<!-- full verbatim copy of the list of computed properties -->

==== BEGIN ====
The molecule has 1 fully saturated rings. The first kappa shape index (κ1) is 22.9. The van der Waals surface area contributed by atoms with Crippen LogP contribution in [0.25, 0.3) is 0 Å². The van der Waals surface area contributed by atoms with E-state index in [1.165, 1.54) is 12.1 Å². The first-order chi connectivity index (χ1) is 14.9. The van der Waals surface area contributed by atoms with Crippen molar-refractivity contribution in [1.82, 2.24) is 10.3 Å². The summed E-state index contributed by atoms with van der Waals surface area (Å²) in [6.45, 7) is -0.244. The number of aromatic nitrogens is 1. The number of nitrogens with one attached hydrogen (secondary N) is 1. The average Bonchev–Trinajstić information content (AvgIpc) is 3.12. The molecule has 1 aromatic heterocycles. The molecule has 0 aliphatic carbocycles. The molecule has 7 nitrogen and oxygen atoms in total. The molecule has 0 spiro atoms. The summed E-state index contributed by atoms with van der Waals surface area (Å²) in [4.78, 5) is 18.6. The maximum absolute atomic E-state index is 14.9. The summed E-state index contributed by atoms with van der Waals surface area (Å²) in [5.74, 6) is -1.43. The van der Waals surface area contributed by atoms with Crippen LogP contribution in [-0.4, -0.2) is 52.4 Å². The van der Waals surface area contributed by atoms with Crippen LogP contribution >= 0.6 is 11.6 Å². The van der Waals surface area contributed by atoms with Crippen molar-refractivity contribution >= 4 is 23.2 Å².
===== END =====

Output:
The molecule has 1 fully saturated rings. The first kappa shape index (κ1) is 22.9. The van der Waals surface area contributed by atoms with Crippen LogP contribution in [0.25, 0.3) is 0 Å². The van der Waals surface area contributed by atoms with E-state index in [1.165, 1.54) is 12.1 Å². The first-order chi connectivity index (χ1) is 14.9. The van der Waals surface area contributed by atoms with Crippen molar-refractivity contribution in [1.82, 2.24) is 10.3 Å². The summed E-state index contributed by atoms with van der Waals surface area (Å²) in [6.45, 7) is -0.244. The number of aromatic nitrogens is 1. The number of nitrogens with one attached hydrogen (secondary N) is 1. The average Bonchev–Trinajstić information content (AvgIpc) is 3.12. The molecule has 1 aromatic heterocycles. The molecule has 0 aliphatic carbocycles. The molecule has 7 nitrogen and oxygen atoms in total. The molecule has 0 spiro atoms. The summed E-state index contributed by atoms with van der Waals surface area (Å²) in [4.78, 5) is 18.6. The maximum absolute atomic E-state index is 14.9. The summed E-state index contributed by atoms with van der Waals surface area (Å²) in [5.74, 6) is -1.43. The van der Waals surface area contributed by atoms with Crippen LogP contribution in [-0.4, -0.2) is 52.4 Å². The van der Waals surface area contributed by atoms with Crippen LogP contribution >= 0.6 is 11.6 Å². The van der Waals surface area contributed by atoms with Crippen molar-refractivity contribution >= 4 is 23.2 Å².